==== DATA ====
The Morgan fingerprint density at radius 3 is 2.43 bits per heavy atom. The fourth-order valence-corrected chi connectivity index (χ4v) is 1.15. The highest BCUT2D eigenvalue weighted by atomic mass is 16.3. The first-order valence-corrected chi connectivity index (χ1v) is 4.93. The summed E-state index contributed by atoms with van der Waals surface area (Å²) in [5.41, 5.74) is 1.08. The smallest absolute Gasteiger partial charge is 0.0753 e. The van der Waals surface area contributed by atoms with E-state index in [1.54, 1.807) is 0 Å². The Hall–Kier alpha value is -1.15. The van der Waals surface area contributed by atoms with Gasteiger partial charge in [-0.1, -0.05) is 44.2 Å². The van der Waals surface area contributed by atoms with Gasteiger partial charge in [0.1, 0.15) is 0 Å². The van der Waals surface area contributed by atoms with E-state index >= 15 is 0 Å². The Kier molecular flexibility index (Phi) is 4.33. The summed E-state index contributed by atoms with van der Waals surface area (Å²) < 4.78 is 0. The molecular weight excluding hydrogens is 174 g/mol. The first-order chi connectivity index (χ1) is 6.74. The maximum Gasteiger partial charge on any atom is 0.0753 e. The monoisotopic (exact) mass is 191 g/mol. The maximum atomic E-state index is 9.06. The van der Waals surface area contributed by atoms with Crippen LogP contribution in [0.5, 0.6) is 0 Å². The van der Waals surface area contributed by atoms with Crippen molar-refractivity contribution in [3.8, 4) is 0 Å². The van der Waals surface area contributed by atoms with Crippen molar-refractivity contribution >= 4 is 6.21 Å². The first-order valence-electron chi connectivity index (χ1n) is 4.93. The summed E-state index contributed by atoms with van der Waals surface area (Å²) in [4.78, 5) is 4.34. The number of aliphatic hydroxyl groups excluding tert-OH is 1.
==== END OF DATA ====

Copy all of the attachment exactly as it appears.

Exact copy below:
The Morgan fingerprint density at radius 3 is 2.43 bits per heavy atom. The fourth-order valence-corrected chi connectivity index (χ4v) is 1.15. The highest BCUT2D eigenvalue weighted by atomic mass is 16.3. The first-order valence-corrected chi connectivity index (χ1v) is 4.93. The summed E-state index contributed by atoms with van der Waals surface area (Å²) in [5.41, 5.74) is 1.08. The smallest absolute Gasteiger partial charge is 0.0753 e. The van der Waals surface area contributed by atoms with E-state index in [1.54, 1.807) is 0 Å². The Hall–Kier alpha value is -1.15. The van der Waals surface area contributed by atoms with Gasteiger partial charge in [-0.1, -0.05) is 44.2 Å². The van der Waals surface area contributed by atoms with Gasteiger partial charge in [0.1, 0.15) is 0 Å². The van der Waals surface area contributed by atoms with E-state index >= 15 is 0 Å². The Kier molecular flexibility index (Phi) is 4.33. The summed E-state index contributed by atoms with van der Waals surface area (Å²) < 4.78 is 0. The molecular weight excluding hydrogens is 174 g/mol. The first-order chi connectivity index (χ1) is 6.74. The maximum Gasteiger partial charge on any atom is 0.0753 e. The monoisotopic (exact) mass is 191 g/mol. The maximum atomic E-state index is 9.06. The van der Waals surface area contributed by atoms with Crippen LogP contribution in [0.5, 0.6) is 0 Å². The van der Waals surface area contributed by atoms with Crippen molar-refractivity contribution in [3.8, 4) is 0 Å². The van der Waals surface area contributed by atoms with Crippen molar-refractivity contribution >= 4 is 6.21 Å². The first-order valence-electron chi connectivity index (χ1n) is 4.93. The summed E-state index contributed by atoms with van der Waals surface area (Å²) in [4.78, 5) is 4.34. The number of aliphatic hydroxyl groups excluding tert-OH is 1.